A well-written formal rejection letter is essential for letting job applicants down.
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Why is Setting the Right Tone With Your Rejection Letter Important?
In the event that you want to consider the candidate for future jobs, you can strengthen your relationship with the candidate. You can keep their resume on file. When there are other roles that might better fit their skills and experience, you can contact them then.
Building relationships with candidates you’ve interviewed can speed up future hiring efforts. Since you have completed the process for at least one candidate, you’re going to spend less time reviewing resumes and contacting candidates.
The same is true if you send your company’s rejection letter in a timely manner. The chances of a candidate speaking well of a company, even when rejected is high when done in a sensitive manner. They may also get more favorable reviews online.
What to Write in a Candidate Rejection Letter
Express gratitude that the candidate took the time to apply
Always thank the candidate for the time they spent going through the application process.
This reaffirms that the candidate has invested their time in you, and they deserve an apology.
Expressing gratitude to the candidate gives you an opportunity to show your company in a professional light. Candidates any awkwardness as they leave.
Let them know you are “declining to move forward with their application
Don’t leave the candidate confused on this point. State your decision to move forward with specific language. Let them understand they are not the right fit.
Anything else is likely to give the candidate hope in a situation where the job application process is over.
Consider giving reasons you choose the final candidate
In tandem with the above, you can explain why you decided to choose the candidate you eventually did. It’s important to focus on that person’s strengths, so you’re not coming across as mean or unprofessional.
You don’t have to go into detail. You can tell the candidate why you chose the person you did. Don’t on’t spend too much time on this.
Avoid giving reasons for declining a candidate in your formal rejection letter
Do not go into reasons why you did not hire the candidate. Your letter should be professional and concise and should not be an attempt to express how you did not like the candidate.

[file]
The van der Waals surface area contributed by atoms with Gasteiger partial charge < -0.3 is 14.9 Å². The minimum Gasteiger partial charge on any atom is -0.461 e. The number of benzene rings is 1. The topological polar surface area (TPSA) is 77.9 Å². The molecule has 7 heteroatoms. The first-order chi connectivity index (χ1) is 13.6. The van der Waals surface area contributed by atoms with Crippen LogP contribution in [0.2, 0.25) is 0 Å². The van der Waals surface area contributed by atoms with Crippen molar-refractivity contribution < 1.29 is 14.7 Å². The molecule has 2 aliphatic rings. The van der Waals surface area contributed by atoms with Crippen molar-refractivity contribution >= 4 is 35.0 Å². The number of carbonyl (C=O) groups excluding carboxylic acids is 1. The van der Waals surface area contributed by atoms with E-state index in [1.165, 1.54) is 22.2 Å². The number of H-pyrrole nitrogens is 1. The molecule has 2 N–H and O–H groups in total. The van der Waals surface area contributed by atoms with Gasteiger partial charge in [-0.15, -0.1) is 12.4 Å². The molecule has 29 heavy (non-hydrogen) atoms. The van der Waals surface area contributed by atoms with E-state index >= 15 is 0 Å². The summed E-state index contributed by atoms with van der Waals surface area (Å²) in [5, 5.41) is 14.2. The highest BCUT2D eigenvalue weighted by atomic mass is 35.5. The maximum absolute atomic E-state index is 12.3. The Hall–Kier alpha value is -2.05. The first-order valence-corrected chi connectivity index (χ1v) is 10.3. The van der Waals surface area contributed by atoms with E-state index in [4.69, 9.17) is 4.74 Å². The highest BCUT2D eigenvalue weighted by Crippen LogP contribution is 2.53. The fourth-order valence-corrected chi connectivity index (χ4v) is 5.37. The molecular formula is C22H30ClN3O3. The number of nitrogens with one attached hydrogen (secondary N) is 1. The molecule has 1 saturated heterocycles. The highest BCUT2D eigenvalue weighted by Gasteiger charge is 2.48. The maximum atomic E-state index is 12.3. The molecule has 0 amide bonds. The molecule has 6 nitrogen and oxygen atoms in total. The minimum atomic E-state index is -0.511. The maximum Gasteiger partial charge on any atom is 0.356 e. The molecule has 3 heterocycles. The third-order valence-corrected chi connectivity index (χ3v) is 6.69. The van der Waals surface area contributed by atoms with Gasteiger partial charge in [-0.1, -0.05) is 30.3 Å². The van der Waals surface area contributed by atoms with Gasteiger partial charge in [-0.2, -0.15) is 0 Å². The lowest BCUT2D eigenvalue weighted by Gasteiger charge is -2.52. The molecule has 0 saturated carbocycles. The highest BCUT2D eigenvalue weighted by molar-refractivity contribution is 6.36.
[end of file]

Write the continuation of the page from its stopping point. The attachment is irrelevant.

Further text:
Focus on the positive aspects of the candidate and his or her application. Be professional and courteous in your tone.
Use the word “declined” rather than “rejected
Language is everything. Sometimes it’s not what you say, but how you say it. This also rings true for rejection letters.
Using “rejection” is apt to be taken personally. The candidate comes away with the impression that something is intrinsically wrong with them.
The word “declined” on the other hand, is impersonal. It’s businesslike, and it’s appropriate when informing the candidate that they were not selected for the position.
Consider giving them some positive aspects of their interview
Let the candidate know that it wasn’t all bad. Give them some positive tips from their interview that they can use to build or improve their job search.
For example, you can tell them: “However, we were impressed with your ability to connect with the hiring team, which our company highly values.
Wish them luck on their search
Even though you’ve found your candidate, the ones rejected are still looking for a job. Acknowledge this and give them your good wishes.
To Wrap Up
A formal rejection letter is not a harsh letter that comes with a list of reasons why a candidate was declined. Instead, it requires care and sensitivity, because it involves people.
Regardless of how well you reject a candidate, you can always wish them luck and say that they were a pleasure to interview. This will show them that you are not a heartless person and that you do not want them to feel bad about leaving.
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